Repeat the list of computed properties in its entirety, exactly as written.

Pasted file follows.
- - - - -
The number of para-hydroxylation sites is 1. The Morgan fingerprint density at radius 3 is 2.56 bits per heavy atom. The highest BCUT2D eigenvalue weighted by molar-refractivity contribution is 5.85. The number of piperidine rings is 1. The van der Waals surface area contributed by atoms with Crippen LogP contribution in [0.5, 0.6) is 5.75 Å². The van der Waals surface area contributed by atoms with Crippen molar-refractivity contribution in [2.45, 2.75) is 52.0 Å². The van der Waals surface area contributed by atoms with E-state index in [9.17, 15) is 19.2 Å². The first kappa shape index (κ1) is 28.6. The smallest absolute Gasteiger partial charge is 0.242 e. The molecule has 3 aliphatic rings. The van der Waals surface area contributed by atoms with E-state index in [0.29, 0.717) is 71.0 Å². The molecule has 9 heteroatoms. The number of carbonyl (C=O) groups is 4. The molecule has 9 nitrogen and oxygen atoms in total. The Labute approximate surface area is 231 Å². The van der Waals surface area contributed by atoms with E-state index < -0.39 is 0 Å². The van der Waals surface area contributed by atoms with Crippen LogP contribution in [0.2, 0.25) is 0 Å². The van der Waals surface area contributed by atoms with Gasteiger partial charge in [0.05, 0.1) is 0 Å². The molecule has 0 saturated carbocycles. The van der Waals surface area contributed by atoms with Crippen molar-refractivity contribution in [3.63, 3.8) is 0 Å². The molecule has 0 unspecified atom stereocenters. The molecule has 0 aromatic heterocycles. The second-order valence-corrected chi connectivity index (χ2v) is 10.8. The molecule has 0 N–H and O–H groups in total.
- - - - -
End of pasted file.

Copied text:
The number of para-hydroxylation sites is 1. The Morgan fingerprint density at radius 3 is 2.56 bits per heavy atom. The highest BCUT2D eigenvalue weighted by molar-refractivity contribution is 5.85. The number of piperidine rings is 1. The van der Waals surface area contributed by atoms with Crippen LogP contribution in [0.5, 0.6) is 5.75 Å². The van der Waals surface area contributed by atoms with Crippen molar-refractivity contribution in [2.45, 2.75) is 52.0 Å². The van der Waals surface area contributed by atoms with E-state index in [9.17, 15) is 19.2 Å². The first kappa shape index (κ1) is 28.6. The smallest absolute Gasteiger partial charge is 0.242 e. The molecule has 3 aliphatic rings. The van der Waals surface area contributed by atoms with E-state index in [0.29, 0.717) is 71.0 Å². The molecule has 9 heteroatoms. The number of carbonyl (C=O) groups is 4. The molecule has 9 nitrogen and oxygen atoms in total. The Labute approximate surface area is 231 Å². The van der Waals surface area contributed by atoms with E-state index < -0.39 is 0 Å². The van der Waals surface area contributed by atoms with Crippen LogP contribution in [0.2, 0.25) is 0 Å². The van der Waals surface area contributed by atoms with Gasteiger partial charge in [0.05, 0.1) is 0 Å². The molecule has 0 saturated carbocycles. The van der Waals surface area contributed by atoms with Crippen molar-refractivity contribution in [3.63, 3.8) is 0 Å². The molecule has 0 unspecified atom stereocenters. The molecule has 0 aromatic heterocycles. The second-order valence-corrected chi connectivity index (χ2v) is 10.8. The molecule has 0 N–H and O–H groups in total.